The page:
Assessing whether you need a locked or unlocked cabinet

Posted on 14 April 2020

Why is there a choice?

A locked cabinet has a combination code protecting the cabinet, and therefore it can only be accessed by someone who has the code. When a cabinet is registered, the ambulance service record the location and code, then in an emergency they can provide a member of the public with this information so they can access the defibrillator.

An unlocked cabinet does not have any lock on it, so, anyone can access the defibrillator at any time. However, it is always necessary to call 999 when someone has a suspected Cardiac Arrest as you will always need the backup of a paramedic, even is the patient makes a full recovery.

Why would you buy an unlocked cabinet?

Unlocked cabinets remove the delay in calling 999 and obtaining the code before the defibrillator can be accessed. Whilst it is still necessary to call 999, if this can be done at the same time as obtaining the defibrillator you may save essential minutes.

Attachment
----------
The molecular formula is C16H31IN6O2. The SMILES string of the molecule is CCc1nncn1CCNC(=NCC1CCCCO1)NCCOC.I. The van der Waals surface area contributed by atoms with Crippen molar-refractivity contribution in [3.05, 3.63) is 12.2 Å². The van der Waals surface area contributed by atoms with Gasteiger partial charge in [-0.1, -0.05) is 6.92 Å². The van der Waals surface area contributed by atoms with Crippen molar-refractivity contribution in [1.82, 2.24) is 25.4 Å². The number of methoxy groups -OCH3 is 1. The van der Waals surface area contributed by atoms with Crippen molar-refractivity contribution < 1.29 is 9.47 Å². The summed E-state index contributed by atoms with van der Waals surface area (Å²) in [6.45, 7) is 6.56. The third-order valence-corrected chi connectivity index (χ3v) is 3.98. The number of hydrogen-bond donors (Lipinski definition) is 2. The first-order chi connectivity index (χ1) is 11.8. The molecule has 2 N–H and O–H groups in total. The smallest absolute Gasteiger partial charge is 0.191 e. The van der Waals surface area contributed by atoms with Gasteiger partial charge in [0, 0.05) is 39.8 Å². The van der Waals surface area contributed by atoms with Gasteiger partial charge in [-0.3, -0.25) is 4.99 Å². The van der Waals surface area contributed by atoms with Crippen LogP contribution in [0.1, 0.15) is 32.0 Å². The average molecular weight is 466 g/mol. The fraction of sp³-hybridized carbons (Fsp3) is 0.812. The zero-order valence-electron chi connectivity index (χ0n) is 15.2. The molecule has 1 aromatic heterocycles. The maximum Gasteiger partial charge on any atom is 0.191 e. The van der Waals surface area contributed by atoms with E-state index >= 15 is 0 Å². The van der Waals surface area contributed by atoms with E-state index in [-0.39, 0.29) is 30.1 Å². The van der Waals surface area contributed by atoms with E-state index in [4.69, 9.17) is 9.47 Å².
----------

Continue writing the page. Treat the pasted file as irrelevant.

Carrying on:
They are popular in rural locations where phone signal may be poor and at private companies such as golf clubs and business sites.

The Community Resuscitation Steering Group for England recommend that unlocked cabinets are used where possible, however, a risk assessment should be undertaken for each specific location and a careful decision made as to what is best for your site.


Benefits of a locked cabinet

Locked cabinets provide that extra layer of security. Sadly, defibrillators do get stolen. With defibrillators costing in the region of £1000 it is significant financial risk to have a defibrillator unlocked and accessible to anyone at any time. Having a locked cabinet does not prevent the code being shared locally and the Ambulance Service are very efficient at providing the code when required in an emergency. The code on the cabinet can be set to something memorable or meaningful.

Turtle Defib Cabinets research shows that 90% of cabinets sold over the past 8 years are locked. We fully support the recommendations of the Community Resuscitation Steering Group and really believe a site-specific risk assessment should be conducted by the party purchasing and deploying the defibrillator before a decision is made.